Thursday, August 19, 2010

Gleanings from the Pastor's Perspective: Reforming Worship

The Pastor’s Perspective
“Reforming Worship”
First Published: December 15, 2003

Well, we’ve come to the last First Epistle and the last Pastor’s Perspective column of the year.

Let me mention that Derek and I have a new book that has just come out this week. It is called Give Praise to God: A Vision for Reforming Worship – Celebrating the Legacy of James Montgomery Boice. We co-authored and co-edited this volume with our friend Phil Ryken. P&R has published the book and it is available through our church bookstore (or RTS or any other good Christian bookstore). It’s topic is timely. All the contributors desire to see biblical worship restored and flourishing in the Bible-believing, Christ-exalting, Gospel-preaching churches of today. This book is no less than an outline for a biblical program for the renewal of Christian worship in our time. It is a corporate worship manifesto, a call for the doxological reformation of the church: according to Scripture alone and to the glory of God alone. R.C. Sproul was kind enough to provide the foreword, and among the authors will you find Al Mohler, Mark Dever, Eric Alexander, Hughes Old, Bob Godfrey, Don Whitney and others.

One of the main convictions of this book is that Christian corporate worship both requires and shapes our understanding of the Bible’s teaching about God. The doctrine of God informs our corporate worship and, in turn, our corporate worship refines our practical comprehension and embrace of the doctrine of God. It is, of course, true that worship in all of life impacts our corporate worship. One who does not “present his body as a living sacrifice” is both unprepared to enter into the fullness of corporate worship as it is envisioned in the word and is not expressing one of its principle intended ethical effects. In fact, the person in whom there is an experiential dissonance between his activity in gathered worship and his worship in the rest of life is in danger of creating a parallel but juxtaposed life, the breeding ground of a fatal spiritual hypocrisy. Nevertheless, it is especially in the local church under the means of grace appointed by God for the edification of the church in corporate worship (the word—reading, preaching, singing the Bible; prayer—pleading the promises of the Bible, adoring and thanking the God of the Bible, confessing sin, interceding for the saints; and the sacraments—the divinely appointed tangible confirmatory signs of Bible promises) that we come to know God. This context provides for both the revelational and relational aspects of Christian discipleship necessary for growth in the knowledge of God. Consequently, the “how” of worship is vital to our growth in grace and in the knowledge of the one true God, because it contributes to our grasp of the one true God. Often we hear, and agree with, the dictum that “we become like what we worship,” but the biblical view of worship teaches us that it is also true that “we become like how we worship.”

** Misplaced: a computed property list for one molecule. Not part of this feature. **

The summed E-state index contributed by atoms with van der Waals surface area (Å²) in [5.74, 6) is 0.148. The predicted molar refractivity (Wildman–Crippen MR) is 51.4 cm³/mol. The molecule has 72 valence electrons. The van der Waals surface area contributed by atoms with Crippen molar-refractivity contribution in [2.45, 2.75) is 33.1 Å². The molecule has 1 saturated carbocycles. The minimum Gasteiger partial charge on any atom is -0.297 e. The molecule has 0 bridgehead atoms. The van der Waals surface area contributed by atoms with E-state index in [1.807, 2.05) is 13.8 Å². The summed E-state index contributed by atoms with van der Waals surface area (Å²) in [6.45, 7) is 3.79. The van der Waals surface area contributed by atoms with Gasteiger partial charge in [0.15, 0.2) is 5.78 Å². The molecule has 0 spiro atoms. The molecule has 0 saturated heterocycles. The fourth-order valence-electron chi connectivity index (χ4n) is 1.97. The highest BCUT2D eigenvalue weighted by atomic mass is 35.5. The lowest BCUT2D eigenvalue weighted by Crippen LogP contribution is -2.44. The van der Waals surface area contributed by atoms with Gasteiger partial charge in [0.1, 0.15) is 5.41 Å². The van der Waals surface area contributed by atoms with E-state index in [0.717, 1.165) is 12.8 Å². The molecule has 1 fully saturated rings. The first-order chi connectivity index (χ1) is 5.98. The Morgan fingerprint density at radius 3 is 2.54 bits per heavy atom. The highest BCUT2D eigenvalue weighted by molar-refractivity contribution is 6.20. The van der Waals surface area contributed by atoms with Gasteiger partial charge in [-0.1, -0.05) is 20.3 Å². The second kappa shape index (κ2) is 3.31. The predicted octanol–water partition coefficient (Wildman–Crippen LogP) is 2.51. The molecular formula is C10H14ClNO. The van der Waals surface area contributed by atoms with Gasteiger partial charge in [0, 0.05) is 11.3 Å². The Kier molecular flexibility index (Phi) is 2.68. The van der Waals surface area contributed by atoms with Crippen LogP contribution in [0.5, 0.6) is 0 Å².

Your friend,

Ligon Duncan

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